The Wall Street Journal
March 3, 2010
- A d v e r t i s e m e n t
A string of electoral defeats and the great unpopularity of ObamaCare can’t stop Democrats from their self-appointed rendezvous with liberal destiny—ramming a bill through Congress on a narrow partisan vote. What we are about to witness is an extraordinary abuse of traditional Senate rules to pass a bill merely because they think it’s good for the rest of us, and because they fear their chance to build a European welfare state may never come again.
The vehicle is “reconciliation,” a parliamentary process that fast-tracks budget measures and was created in 1974 as a deficit-reduction tool. Limited to 20 hours of debate, reconciliation bills need a mere 50 votes in the Senate, with the Vice President as tie-breaker, thus circumventing the filibuster. Both Democrats and Republicans have frequently used reconciliation on budget bills, so Democrats are now claiming that using it to pass ObamaCare is no big deal.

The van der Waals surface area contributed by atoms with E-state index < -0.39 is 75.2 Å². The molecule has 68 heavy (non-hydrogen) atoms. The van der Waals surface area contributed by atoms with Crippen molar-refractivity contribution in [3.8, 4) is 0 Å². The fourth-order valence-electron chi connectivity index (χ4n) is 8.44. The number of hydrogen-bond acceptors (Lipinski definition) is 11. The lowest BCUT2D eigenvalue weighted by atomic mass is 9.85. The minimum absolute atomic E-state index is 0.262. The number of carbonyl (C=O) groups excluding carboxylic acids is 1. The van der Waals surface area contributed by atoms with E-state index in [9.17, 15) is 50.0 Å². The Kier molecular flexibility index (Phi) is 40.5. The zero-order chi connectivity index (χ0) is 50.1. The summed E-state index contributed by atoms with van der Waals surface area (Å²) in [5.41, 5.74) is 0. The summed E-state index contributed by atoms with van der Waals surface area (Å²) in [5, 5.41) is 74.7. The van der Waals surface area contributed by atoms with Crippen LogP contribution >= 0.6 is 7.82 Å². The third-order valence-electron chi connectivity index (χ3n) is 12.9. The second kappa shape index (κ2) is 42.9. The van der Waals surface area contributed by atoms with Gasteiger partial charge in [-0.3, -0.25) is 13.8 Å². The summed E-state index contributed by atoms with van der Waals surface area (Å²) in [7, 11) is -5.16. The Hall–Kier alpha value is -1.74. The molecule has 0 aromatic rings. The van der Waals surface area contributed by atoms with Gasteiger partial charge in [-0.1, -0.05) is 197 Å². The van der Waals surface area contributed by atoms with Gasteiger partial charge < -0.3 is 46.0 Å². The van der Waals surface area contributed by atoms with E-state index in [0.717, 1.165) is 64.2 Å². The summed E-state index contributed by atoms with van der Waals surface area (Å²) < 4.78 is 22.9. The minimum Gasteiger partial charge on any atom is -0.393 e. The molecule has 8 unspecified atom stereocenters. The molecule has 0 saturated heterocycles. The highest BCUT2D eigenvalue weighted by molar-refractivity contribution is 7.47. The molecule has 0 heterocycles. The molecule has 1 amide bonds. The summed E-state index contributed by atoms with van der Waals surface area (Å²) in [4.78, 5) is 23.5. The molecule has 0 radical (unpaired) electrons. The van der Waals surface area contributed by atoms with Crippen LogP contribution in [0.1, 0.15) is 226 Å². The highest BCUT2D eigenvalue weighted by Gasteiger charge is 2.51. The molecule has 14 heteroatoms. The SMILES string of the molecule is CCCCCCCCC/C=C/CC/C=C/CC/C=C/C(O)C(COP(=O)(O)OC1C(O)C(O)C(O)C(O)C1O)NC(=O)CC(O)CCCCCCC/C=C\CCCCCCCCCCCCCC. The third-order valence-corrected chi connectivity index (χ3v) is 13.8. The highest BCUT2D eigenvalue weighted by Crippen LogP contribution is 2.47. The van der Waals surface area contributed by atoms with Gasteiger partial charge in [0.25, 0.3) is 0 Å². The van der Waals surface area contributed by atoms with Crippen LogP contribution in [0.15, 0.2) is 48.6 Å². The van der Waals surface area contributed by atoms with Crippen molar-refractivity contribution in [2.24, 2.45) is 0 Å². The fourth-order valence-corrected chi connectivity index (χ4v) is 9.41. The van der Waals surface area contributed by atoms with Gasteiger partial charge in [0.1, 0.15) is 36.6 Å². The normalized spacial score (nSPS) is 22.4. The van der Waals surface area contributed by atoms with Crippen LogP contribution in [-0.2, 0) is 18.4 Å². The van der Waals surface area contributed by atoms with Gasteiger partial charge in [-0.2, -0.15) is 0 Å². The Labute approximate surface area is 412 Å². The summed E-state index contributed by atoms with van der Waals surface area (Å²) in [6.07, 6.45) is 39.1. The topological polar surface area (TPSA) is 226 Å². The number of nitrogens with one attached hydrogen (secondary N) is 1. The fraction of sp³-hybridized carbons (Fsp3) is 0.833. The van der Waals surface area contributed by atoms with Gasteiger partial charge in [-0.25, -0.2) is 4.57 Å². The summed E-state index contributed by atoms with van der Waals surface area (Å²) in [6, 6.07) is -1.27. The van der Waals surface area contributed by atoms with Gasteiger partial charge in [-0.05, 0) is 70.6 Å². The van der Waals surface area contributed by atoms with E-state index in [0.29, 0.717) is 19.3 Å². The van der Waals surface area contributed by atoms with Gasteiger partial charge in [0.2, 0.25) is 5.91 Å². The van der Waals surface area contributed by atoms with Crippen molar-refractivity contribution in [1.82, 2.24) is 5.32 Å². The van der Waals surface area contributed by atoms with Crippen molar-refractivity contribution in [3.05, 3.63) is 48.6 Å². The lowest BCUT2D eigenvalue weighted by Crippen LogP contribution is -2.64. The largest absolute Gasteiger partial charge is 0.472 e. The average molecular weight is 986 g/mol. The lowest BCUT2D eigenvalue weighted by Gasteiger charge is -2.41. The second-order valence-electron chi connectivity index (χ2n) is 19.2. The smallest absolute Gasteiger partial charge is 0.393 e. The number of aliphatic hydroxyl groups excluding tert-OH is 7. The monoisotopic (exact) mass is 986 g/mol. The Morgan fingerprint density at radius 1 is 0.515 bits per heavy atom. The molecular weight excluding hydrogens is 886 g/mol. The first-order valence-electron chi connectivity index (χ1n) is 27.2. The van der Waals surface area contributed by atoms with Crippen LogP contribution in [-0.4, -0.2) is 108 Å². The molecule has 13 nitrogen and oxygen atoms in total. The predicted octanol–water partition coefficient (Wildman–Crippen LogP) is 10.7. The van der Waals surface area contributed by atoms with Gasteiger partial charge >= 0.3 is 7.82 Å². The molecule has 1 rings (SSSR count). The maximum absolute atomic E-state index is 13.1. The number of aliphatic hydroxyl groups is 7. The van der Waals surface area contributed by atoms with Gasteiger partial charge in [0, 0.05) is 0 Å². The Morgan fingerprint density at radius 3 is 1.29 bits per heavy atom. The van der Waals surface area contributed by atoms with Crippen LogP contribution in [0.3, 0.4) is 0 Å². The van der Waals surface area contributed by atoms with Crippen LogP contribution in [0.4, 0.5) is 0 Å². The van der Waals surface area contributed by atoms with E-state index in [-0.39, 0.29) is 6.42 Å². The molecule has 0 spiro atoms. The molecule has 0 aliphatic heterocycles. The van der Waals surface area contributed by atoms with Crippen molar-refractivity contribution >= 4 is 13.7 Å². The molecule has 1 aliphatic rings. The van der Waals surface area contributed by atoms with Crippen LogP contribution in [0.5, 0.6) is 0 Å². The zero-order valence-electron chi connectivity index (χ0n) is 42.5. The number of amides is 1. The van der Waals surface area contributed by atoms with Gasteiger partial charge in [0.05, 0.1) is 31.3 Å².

Yet this shortcut has never been used for anything approaching the enormity of a national health-care entitlement. Democrats are only resorting to it now because their plan is in so much political trouble—within their own party, and even more among the general public—and because they’ve failed to make their case through persuasion.
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